Source: MSN Money
From coast to coast, booming American cities and suburbs are looking for ways to preserve homes for an increasingly cash-strapped middle class.
California’s governor wants to fund housing for families whose moderate income puts them beyond the scope of current assistance programs. Similar efforts are underway in Boston and Philadelphia. And in Washington, Mayor Muriel E. Bowser (D) has proposed spending $20 million to spur development of homes for families earning up to $141,000 a year.
But as public officials expand their affordable-housing initiatives to encompass the less needy, they are confronting a question: When it comes to the income of those who deserve a government handout, how high is too high?
The new investments in middle-income homes — sometimes called “workforce housing” and often marketed as help for public employees such as police officers, teachers and firefighters — reflect an undeniable reality of urban life in the 21st century: Even college-educated workers in decently paid professions are having trouble making ends meet.
But critics of the new focus on affordable housing for the middle class say it risks diverting scarce resources from those with little or no income, including people who live in decrepit public housing conditions or on the street.
Opponents say the initiatives also carry an unmistakable whiff of political showmanship, aiming to appease a sector of the population that votes at higher rates and is often viewed more sympathetically than those living in poverty or homelessness.
“The American narrative around poverty, which is that people bring it on themselves, is harder to force on this sacrosanct group which people call the middle class,” said Michael Anderson, director of the Housing Trust Fund Project at the nonprofit Center for Community Change.
Anderson said he has watched with trepidation as local governments, many of them struggling with rampant homelessness, have embraced the idea of diverting taxpayer dollars to housing for people with six-figure incomes.
“I think it would be a perilous mistake at this time in our history to have a focus shift upward on the income level when we still haven’t met the very clear and basic need of those at the very lowest,” he said.
Such tensions are acute in the District. A rising population and booming real estate development have brought trendy restaurants and luxury apartment buildings to neighborhoods that were once refuges for those with modest incomes.
The city has seen rapid displacement of longtime residents — the National Community Reinvestment Coalition recently determined that the District has experienced the most intense gentrification of any U.S. city — and persistent homelessness. The impending arrival of Amazon’s second headquarters across the Potomac River in Arlington is expected to further drive up D.C. rents and home prices in the coming years.
Although Bowser has devoted substantial sums to creating or preserving affordable housing for those at the bottom of the income ladder, some advocates say her investments are insufficient, given the scope of the problem.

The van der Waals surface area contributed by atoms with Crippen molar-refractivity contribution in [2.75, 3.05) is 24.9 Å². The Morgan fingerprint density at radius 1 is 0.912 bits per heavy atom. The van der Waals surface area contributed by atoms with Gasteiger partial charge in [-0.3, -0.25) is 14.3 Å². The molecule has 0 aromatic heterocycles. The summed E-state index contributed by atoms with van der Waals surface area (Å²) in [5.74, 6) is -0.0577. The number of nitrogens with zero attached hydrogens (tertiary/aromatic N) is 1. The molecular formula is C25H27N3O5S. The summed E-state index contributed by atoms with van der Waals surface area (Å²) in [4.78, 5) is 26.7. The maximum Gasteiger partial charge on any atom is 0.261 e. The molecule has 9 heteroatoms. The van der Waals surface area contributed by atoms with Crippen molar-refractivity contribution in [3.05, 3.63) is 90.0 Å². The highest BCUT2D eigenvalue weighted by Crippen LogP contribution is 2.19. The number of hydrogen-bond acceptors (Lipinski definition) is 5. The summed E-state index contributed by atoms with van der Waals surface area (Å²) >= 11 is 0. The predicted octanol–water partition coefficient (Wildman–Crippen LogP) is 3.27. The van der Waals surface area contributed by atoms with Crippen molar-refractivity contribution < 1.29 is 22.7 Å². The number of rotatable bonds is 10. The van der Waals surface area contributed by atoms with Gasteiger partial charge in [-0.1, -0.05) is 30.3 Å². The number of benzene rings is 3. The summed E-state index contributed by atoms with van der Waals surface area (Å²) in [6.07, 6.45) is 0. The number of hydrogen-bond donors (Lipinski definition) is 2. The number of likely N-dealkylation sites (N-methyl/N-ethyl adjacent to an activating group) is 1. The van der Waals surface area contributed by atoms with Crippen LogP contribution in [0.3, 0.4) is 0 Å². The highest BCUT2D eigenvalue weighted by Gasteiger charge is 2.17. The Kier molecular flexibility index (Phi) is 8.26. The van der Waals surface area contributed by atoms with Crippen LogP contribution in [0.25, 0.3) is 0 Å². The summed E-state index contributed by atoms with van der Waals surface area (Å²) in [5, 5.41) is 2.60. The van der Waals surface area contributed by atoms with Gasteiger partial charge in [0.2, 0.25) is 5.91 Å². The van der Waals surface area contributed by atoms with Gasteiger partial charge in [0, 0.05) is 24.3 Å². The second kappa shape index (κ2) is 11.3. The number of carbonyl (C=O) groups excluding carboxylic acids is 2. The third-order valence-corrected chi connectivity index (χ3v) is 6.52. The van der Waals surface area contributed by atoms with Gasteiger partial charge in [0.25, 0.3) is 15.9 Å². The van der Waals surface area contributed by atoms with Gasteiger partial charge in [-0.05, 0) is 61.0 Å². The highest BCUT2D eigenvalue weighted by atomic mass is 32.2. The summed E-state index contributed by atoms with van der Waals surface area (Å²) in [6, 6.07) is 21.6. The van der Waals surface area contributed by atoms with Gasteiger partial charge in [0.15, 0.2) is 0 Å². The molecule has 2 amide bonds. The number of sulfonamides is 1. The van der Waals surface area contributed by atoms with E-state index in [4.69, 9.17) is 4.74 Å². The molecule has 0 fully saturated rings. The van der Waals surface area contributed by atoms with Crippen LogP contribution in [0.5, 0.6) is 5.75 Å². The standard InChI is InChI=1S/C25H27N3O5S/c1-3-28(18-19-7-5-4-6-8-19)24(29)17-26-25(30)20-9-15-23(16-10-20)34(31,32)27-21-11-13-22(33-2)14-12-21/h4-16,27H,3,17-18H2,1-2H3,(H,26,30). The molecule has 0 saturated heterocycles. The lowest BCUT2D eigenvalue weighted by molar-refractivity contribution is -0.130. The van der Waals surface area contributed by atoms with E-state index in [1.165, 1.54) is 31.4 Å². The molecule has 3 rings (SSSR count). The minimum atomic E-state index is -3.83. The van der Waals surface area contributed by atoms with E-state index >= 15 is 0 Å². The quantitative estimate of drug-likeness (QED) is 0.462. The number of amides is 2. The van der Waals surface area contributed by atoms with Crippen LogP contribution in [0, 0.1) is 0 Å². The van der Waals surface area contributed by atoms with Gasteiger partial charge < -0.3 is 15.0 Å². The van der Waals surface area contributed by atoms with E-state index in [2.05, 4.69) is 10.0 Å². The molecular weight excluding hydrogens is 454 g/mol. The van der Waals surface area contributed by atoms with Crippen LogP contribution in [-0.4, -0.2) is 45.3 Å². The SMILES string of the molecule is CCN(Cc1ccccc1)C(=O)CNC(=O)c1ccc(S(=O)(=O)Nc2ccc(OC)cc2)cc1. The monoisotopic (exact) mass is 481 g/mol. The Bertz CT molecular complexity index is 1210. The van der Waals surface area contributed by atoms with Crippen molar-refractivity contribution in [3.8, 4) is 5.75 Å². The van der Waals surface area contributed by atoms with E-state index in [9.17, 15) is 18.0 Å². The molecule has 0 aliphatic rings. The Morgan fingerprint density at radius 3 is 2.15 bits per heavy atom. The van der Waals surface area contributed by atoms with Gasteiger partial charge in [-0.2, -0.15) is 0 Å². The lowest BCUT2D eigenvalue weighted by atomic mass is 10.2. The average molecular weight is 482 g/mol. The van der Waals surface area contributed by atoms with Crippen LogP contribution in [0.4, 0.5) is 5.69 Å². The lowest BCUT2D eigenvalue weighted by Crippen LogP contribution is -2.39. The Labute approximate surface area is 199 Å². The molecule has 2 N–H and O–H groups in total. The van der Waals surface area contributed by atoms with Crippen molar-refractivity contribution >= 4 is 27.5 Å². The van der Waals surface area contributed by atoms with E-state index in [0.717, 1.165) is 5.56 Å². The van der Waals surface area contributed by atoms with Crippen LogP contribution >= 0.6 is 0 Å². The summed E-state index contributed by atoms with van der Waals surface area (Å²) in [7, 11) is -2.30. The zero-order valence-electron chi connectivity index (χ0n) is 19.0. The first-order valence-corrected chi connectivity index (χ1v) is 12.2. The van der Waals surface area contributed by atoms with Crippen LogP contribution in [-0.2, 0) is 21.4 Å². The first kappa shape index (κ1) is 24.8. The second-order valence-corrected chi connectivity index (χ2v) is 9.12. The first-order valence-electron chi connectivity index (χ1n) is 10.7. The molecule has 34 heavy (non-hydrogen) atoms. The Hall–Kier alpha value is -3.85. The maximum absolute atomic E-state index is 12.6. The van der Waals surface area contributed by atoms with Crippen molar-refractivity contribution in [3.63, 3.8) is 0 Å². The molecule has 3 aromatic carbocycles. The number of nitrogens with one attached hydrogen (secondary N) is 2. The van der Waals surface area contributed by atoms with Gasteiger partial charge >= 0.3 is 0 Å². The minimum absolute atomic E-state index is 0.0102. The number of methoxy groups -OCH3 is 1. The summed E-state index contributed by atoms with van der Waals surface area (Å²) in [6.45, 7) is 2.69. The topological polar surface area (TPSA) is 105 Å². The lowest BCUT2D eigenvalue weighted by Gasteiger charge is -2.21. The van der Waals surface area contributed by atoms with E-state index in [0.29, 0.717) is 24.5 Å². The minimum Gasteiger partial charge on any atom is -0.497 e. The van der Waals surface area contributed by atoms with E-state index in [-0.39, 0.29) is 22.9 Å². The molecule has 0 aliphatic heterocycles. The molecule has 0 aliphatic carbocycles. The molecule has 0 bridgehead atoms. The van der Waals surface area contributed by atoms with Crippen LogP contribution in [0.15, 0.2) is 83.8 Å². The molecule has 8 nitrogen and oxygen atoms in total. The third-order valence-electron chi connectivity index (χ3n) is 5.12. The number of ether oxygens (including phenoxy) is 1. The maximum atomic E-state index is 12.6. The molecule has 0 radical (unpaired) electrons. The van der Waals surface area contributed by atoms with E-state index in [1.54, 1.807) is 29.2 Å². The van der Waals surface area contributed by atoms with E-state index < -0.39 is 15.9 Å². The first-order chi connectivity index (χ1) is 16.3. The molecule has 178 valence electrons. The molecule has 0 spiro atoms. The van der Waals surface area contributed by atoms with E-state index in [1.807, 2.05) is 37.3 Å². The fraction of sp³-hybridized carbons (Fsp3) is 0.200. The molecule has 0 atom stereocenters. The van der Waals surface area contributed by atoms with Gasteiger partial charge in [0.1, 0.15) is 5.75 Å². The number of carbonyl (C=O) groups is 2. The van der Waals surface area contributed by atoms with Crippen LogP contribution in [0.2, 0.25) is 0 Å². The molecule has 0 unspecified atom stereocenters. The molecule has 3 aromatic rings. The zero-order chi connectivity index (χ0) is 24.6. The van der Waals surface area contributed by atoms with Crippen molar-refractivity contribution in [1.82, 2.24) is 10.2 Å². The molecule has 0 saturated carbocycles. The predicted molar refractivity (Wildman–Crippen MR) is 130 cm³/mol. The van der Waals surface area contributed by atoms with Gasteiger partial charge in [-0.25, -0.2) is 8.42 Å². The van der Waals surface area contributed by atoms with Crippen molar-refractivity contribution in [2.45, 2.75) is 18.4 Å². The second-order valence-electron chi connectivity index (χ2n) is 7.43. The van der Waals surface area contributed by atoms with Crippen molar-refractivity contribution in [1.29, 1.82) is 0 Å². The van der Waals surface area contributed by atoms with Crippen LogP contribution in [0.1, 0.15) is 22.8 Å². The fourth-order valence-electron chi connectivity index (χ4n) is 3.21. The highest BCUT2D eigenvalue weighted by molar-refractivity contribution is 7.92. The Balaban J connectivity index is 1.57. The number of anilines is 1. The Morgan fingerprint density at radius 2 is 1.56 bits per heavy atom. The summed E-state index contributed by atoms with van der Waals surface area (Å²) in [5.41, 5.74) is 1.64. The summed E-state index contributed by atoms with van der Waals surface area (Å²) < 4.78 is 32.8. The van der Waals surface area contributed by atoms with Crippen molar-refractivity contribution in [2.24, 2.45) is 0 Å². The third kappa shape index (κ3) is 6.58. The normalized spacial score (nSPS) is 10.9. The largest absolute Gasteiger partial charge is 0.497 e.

An analysis last year by the D.C. Fiscal Policy Institute, a left-leaning think tank, found that less than a third of rental units produced by D.C. housing programs are accessible to those making under 30 percent of area median income, despite the fact that most households struggling to afford their rent fall into that category. Most of the affordable units are going to those making 50 or 60 percent of area median income, the institute found.
The mayor’s proposed budget for the coming fiscal year does not set aside any new funding for upkeep to public housing, despite an estimated $340 million backlog in repairs for immediate health and safety hazards.
Bowser’s proposed $20 million workforce fund would help create affordable homes for people making between 60 and 120 percent of the District’s median income — roughly $70,000 to $141,000 for a family of four.
“I do think we have to think about how we help middle-income folks, but I’m not sure that this is the right program,” said D.C. Council member Elissa Silverman (I-At Large). She said some money in the workforce fund could be put to better use on public housing renovations, and that the remaining dollars should be aimed at helping those making between 60 and 80 percent of area median income.
Bowser administration officials say the mayor’s new emphasis on middle-income housing does not come at the expense of existing programs: The mayor has proposed increasing annual funding for the Housing Production Trust Fund, which caters to low-income residents, to $130 million from the current $100 million. She also wants to add $5 million to an existing $10 million fund for preserving subsidized units.
“We are really, I think, investing heavily at that low income” level, said Polly Donaldson, director of the D.C. Department of Housing and Community Development. “There’s not housing stock being specifically built at that middle level, and that is really a need that the mayor wanted to address.”